“We are the trailblazers,” McAllister said, comparing themselves to rap’s pioneers. “We’re trying to bring about political diversity.”
They all grew up with the struggles of average inner city kids and joined the party that ended slavery because their views on community and service had led them there. “Don’t let Sarah Palin know this, but I used to be a community activist,” said McAllister, who, through the Hill House Association in Pittsburgh, Pa., organized young fathers around the issues of parenting and social responsibility.
They were frustrated that their party didn’t seem to care for them. “You don’t get much of a policy platform discussion about providing adequate housing, about gentrification, about funding adequate jobs, about reforming our public education system,” said Simpkins, who worries that the party is focused on “God, gays, guns, taxes, and terrorism.”
With Obama’s nomination and the rise of anti-immigration demagogues in the party, they figure tougher times are ahead. “I personally love Barack Obama. I see him as a role model for myself,” said Simpkins. “[But] I look at the policies and values that were instilled in me through my church and my family and I think it lines up more with what McCain talks about.”
He added, with a sigh, “Like it or not, I’m kinda stuck with this party.”
Chang’s piece also briefly touches on the Green Party, non voters, the DNC, and how Will.I.Am decided to make the iconic “Yes We Can” video.
Vibe also obtained 99 quotes on the politics in the age of Obama.
Here are a few of my favorites:
I was with a girl the other night. She’s like “I just don’t vote.” Finally, I said, “Just do it for me. You like me, right? You like me enough to have sex, could you just like me enough to go vote? Do it ’cause you love me.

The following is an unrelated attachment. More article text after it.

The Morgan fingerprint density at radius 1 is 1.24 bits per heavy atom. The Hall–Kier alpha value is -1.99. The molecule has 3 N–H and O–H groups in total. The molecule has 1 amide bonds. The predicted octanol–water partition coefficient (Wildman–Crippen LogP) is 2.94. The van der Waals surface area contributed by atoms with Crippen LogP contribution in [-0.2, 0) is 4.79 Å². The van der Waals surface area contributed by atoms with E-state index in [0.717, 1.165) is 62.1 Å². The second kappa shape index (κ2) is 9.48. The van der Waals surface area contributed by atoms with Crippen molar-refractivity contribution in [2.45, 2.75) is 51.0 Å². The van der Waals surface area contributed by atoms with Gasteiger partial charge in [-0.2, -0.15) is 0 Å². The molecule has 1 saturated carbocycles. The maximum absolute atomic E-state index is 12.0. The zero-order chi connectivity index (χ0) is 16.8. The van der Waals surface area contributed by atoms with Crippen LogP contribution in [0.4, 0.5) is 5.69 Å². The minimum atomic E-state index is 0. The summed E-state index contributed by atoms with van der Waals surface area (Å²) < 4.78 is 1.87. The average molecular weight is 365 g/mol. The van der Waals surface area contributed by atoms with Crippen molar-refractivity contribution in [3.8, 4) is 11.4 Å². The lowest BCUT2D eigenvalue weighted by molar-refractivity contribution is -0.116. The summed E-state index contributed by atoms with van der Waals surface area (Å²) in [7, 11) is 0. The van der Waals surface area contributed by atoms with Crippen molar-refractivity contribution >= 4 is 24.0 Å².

Athletes should step into politics only if they know what they are talking about. I am personally handing out voter registration forms to the ‘hood, to enlighten them on what it takes to help change the United States.
—Amare Stoudemire, Forward/center, Phoenix Suns
Obama is not perfect – his ideology, what he’d like to do versus what he’s able to do are two different things. It’s not like Great, we got a black president and it’s all good. We need to hold Obama to a higher standard than most.
—Bun B, Rapper
We can’t make records calling Hillary Clinton a bitch. Every rapper should just back away until November. And then we can make any remix we want.
—Fatman Scoop, Radio personality
I hope there’s a radical shift in the image of America in the world. And the image of black Americans in the eyes of the world.
I’m not a voter at all. But this year I gotta vote for Barack. And I’ll probably never vote again. For me this is one-time only. I think all these guys are the Illuminati – straight up. I’m gonna cast my vote for this member of the Illuminati.
I voted in 2000. Felt like it didn’t count – and I was sour to the whole process. But the past eight years have been terrible. When he gets elected, I just want Obama’s platform to come to fruition. I feel like education is the key…the fact that we have to pay so much to get degrees…living in a democratic society and being capitalists, you get to see the fruits of your work rewarded. But people should take a look around and see educational system outside of America and how they work. We need to borrow from other people’s philosophies.
This election won’t be the end of anything. It may be the most important election in history. But it won’t change things by itself. It’s just the beginning.
—David Banner, Rapper/activist